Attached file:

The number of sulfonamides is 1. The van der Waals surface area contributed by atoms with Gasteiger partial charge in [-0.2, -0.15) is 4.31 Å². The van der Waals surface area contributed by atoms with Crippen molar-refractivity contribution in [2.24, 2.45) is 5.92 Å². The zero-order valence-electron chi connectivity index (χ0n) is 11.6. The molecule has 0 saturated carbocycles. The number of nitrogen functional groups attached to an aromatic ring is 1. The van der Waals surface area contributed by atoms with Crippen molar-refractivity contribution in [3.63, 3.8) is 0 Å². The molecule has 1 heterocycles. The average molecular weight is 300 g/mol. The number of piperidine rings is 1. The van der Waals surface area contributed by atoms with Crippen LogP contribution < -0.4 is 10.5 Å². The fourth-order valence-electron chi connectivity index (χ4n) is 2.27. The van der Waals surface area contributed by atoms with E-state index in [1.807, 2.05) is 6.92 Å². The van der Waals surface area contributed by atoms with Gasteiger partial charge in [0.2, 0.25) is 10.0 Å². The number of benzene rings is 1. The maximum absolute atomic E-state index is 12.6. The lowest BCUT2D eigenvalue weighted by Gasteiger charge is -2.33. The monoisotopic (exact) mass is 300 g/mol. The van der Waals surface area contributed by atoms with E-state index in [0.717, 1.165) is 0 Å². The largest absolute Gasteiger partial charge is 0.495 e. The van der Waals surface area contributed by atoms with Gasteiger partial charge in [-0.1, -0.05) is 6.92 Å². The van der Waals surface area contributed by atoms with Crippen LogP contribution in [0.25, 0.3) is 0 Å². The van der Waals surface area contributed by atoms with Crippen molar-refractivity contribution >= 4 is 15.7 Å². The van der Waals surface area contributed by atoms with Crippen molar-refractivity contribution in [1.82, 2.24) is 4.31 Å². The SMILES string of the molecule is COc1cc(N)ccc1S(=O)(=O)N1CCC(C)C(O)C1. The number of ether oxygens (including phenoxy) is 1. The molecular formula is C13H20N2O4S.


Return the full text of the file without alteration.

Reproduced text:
The number of sulfonamides is 1. The van der Waals surface area contributed by atoms with Gasteiger partial charge in [-0.2, -0.15) is 4.31 Å². The van der Waals surface area contributed by atoms with Crippen molar-refractivity contribution in [2.24, 2.45) is 5.92 Å². The zero-order valence-electron chi connectivity index (χ0n) is 11.6. The molecule has 0 saturated carbocycles. The number of nitrogen functional groups attached to an aromatic ring is 1. The van der Waals surface area contributed by atoms with Crippen molar-refractivity contribution in [3.63, 3.8) is 0 Å². The molecule has 1 heterocycles. The average molecular weight is 300 g/mol. The number of piperidine rings is 1. The van der Waals surface area contributed by atoms with Crippen LogP contribution < -0.4 is 10.5 Å². The fourth-order valence-electron chi connectivity index (χ4n) is 2.27. The van der Waals surface area contributed by atoms with E-state index in [1.807, 2.05) is 6.92 Å². The van der Waals surface area contributed by atoms with Gasteiger partial charge in [0.2, 0.25) is 10.0 Å². The number of benzene rings is 1. The maximum absolute atomic E-state index is 12.6. The lowest BCUT2D eigenvalue weighted by Gasteiger charge is -2.33. The monoisotopic (exact) mass is 300 g/mol. The van der Waals surface area contributed by atoms with E-state index in [0.717, 1.165) is 0 Å². The largest absolute Gasteiger partial charge is 0.495 e. The van der Waals surface area contributed by atoms with Gasteiger partial charge in [-0.1, -0.05) is 6.92 Å². The van der Waals surface area contributed by atoms with Crippen LogP contribution in [0.25, 0.3) is 0 Å². The van der Waals surface area contributed by atoms with Crippen molar-refractivity contribution >= 4 is 15.7 Å². The van der Waals surface area contributed by atoms with Crippen molar-refractivity contribution in [1.82, 2.24) is 4.31 Å². The SMILES string of the molecule is COc1cc(N)ccc1S(=O)(=O)N1CCC(C)C(O)C1. The number of ether oxygens (including phenoxy) is 1. The molecular formula is C13H20N2O4S.